Counselling psychology of disclosure practices

Kalra, R. (2008). Counselling psychology of disclosure practices. (Unpublished Doctoral thesis, City University London)

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Abstract

This thesis comprises four sections which are as follows: a preface, a critical literature review, an empirical research study and a case study. The first section provides an introduction to the thesis. Within this section, I highlight how the evolution and construction of the research area facilitated the development of the other components within this thesis. I also illustrate how the structure of the sections within this thesis demonstrates the evolution of the research topic area. Finally, I comment upon the writing style I have adopted within this thesis.

The critical literature review explores the current status of sex offender treatment programmes within the UK, and the implications this has upon the rehabilitation of rapists. Within this review, I critically explore the literature which details the theoretical underpinnings and effectiveness of sex offender treatment programmes within prison and community settings. I argue that the rapist is a distinct type of sex offender who requires specific, tailored treatment interventions. I attempt to review whether or not the specific rehabilitative needs of the rapist are being addressed within the current status of sex offender treatment programmes.

In the empirical research study, I adopt a social constructionist epistemology which is informed by a critical realist position. I explore the discourses of unmarried second- generation South Asian women, with regard to their disclosure processes within their families and communities. I questioned four unmarried South Asian women using semi-structured interviews. The interviews were transcribed and the women’s talk was analysed by a method of discourse analysis. The analysis of the women’s talk revealed four discourses of disclosure practices: political discourse, disparity discourse, conflict discourse and discourse of individualism and collectivism. Further analysis of the emerging discourses revealed various subject positions and implications for subjectivity and practice. The research study concludes with a section detailing reflections and recommendations for practice emerging from the analysis of the women’s discourse.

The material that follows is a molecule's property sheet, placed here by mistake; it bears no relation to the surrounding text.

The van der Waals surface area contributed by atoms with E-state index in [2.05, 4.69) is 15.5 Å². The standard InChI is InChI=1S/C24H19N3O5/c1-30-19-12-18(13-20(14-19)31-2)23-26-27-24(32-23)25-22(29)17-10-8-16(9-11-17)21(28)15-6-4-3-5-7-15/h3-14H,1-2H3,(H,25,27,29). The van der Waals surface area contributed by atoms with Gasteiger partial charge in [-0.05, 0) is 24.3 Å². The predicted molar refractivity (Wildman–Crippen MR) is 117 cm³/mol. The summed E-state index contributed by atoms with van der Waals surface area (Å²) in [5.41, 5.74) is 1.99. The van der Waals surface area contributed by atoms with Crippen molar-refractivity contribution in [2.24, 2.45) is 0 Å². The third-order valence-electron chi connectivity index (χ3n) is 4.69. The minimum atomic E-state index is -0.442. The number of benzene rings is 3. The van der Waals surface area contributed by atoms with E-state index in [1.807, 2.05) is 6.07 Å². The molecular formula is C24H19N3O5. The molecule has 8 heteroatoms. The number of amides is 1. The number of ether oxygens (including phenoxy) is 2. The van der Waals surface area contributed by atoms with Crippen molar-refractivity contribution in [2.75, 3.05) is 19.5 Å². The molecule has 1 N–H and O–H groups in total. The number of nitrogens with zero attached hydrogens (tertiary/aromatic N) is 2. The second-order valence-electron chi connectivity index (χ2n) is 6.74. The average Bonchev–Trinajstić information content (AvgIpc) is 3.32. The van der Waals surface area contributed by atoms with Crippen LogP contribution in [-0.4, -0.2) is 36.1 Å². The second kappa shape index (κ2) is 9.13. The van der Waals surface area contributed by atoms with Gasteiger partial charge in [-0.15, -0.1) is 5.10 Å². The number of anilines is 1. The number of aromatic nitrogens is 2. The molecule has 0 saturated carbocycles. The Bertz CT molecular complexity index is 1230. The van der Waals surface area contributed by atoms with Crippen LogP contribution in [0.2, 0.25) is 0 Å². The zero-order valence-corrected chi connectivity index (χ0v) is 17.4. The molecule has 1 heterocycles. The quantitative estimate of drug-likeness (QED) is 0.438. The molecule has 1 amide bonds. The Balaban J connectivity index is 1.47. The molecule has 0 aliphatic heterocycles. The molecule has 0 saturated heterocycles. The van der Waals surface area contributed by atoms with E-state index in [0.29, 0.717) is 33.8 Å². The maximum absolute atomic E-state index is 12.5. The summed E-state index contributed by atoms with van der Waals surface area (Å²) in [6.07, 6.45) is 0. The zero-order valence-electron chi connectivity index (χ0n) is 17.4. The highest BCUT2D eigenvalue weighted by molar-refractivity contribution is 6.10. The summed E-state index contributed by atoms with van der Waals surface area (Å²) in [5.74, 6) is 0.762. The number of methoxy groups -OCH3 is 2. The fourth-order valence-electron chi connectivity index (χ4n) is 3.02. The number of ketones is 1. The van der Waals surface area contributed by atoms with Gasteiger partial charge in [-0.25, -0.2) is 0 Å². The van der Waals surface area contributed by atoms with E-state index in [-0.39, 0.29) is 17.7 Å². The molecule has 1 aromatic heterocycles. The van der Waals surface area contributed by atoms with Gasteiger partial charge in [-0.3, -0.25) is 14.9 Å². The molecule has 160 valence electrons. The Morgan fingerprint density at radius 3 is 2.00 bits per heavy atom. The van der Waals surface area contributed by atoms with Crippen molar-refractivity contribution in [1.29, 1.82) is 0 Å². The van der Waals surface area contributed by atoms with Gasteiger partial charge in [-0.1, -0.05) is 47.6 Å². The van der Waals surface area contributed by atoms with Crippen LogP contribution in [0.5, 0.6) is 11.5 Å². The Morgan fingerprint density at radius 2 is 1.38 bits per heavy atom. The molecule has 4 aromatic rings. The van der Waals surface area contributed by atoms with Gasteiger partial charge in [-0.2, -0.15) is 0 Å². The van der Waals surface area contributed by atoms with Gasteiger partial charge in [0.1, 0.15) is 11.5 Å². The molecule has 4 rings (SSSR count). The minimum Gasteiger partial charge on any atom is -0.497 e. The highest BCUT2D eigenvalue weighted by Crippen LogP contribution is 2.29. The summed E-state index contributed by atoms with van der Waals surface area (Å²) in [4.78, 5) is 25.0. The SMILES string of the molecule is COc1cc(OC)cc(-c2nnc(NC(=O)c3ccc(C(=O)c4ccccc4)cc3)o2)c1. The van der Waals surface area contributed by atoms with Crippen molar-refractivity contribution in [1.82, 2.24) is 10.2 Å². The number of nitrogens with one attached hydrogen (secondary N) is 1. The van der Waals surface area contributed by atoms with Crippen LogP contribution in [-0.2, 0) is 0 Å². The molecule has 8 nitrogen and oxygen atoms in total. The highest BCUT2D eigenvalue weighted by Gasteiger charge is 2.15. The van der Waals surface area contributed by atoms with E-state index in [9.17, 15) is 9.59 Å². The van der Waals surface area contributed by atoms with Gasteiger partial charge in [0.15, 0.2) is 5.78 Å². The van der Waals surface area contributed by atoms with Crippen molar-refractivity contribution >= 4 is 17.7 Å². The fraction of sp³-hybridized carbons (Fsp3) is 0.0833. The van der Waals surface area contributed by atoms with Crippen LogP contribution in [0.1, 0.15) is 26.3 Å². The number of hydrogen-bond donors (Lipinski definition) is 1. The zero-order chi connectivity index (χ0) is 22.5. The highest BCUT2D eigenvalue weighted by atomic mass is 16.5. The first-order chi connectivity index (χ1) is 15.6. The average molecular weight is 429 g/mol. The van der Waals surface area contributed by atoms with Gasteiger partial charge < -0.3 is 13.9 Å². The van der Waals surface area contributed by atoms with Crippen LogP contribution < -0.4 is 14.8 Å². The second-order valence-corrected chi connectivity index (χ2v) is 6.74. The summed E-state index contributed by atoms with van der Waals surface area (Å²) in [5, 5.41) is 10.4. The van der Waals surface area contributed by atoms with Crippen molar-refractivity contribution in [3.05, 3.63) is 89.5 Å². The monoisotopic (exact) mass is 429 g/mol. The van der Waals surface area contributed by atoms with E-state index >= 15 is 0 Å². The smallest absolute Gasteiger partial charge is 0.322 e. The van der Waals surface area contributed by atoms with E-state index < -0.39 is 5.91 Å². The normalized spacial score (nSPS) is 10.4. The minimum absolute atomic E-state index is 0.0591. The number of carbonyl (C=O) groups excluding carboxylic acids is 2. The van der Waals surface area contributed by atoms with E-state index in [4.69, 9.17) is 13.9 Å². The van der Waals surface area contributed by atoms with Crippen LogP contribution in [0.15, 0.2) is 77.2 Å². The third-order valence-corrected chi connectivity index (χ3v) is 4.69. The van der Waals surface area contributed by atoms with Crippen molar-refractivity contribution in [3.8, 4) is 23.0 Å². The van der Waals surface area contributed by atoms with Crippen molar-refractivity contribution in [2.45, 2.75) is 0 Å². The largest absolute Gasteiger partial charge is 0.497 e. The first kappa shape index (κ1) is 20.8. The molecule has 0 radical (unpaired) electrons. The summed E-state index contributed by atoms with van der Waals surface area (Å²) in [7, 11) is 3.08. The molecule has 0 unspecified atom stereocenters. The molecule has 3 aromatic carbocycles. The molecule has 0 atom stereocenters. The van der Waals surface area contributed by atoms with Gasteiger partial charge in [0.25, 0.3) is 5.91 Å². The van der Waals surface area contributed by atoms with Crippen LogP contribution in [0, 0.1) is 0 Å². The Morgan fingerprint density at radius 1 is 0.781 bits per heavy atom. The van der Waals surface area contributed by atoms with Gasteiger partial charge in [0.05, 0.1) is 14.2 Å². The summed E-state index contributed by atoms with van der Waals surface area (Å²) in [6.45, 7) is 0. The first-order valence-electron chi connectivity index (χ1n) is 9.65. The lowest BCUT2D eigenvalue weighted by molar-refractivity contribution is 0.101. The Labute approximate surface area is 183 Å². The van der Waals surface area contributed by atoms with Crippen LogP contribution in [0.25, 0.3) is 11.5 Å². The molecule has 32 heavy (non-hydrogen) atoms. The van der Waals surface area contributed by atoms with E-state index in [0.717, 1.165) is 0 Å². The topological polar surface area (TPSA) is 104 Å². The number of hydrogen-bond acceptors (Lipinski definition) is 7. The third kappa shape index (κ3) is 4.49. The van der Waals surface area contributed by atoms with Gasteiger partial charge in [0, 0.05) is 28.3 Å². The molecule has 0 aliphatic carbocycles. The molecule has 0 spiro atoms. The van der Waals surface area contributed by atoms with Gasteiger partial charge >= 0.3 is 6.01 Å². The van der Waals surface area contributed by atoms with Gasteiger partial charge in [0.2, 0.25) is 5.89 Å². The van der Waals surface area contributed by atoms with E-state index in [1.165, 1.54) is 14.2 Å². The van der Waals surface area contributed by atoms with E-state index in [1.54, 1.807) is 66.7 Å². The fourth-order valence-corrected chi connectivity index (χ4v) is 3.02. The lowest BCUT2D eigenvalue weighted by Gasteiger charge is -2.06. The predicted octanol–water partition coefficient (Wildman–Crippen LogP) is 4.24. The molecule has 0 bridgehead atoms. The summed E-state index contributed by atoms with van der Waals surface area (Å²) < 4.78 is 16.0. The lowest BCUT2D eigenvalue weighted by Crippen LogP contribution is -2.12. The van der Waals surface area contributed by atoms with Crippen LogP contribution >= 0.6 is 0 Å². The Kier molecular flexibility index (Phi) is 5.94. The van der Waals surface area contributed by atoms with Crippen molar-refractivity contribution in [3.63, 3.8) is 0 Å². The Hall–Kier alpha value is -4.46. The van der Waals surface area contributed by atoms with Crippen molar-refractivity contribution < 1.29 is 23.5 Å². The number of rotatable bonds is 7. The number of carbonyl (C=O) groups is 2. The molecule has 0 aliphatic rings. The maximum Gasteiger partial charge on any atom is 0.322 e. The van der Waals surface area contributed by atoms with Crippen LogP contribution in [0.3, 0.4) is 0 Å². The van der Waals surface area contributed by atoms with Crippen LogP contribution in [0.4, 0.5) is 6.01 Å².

The case study is a reflexive exploration of therapeutic work with a South Asian female client. In this case study, I illustrate working within a cognitive behavioural approach whilst facilitating the client’s disclosure within therapy. I also highlight how the therapeutic relationship is affected by the client’s disclosure processes.

Item Type: Thesis (Doctoral)
Subjects: B Philosophy. Psychology. Religion > BF Psychology
H Social Sciences > HN Social history and conditions. Social problems. Social reform
H Social Sciences > HV Social pathology. Social and public welfare
Divisions: City University London PhD theses
School of Social Sciences > Department of Psychology
URI: http://openaccess.city.ac.uk/id/eprint/19550

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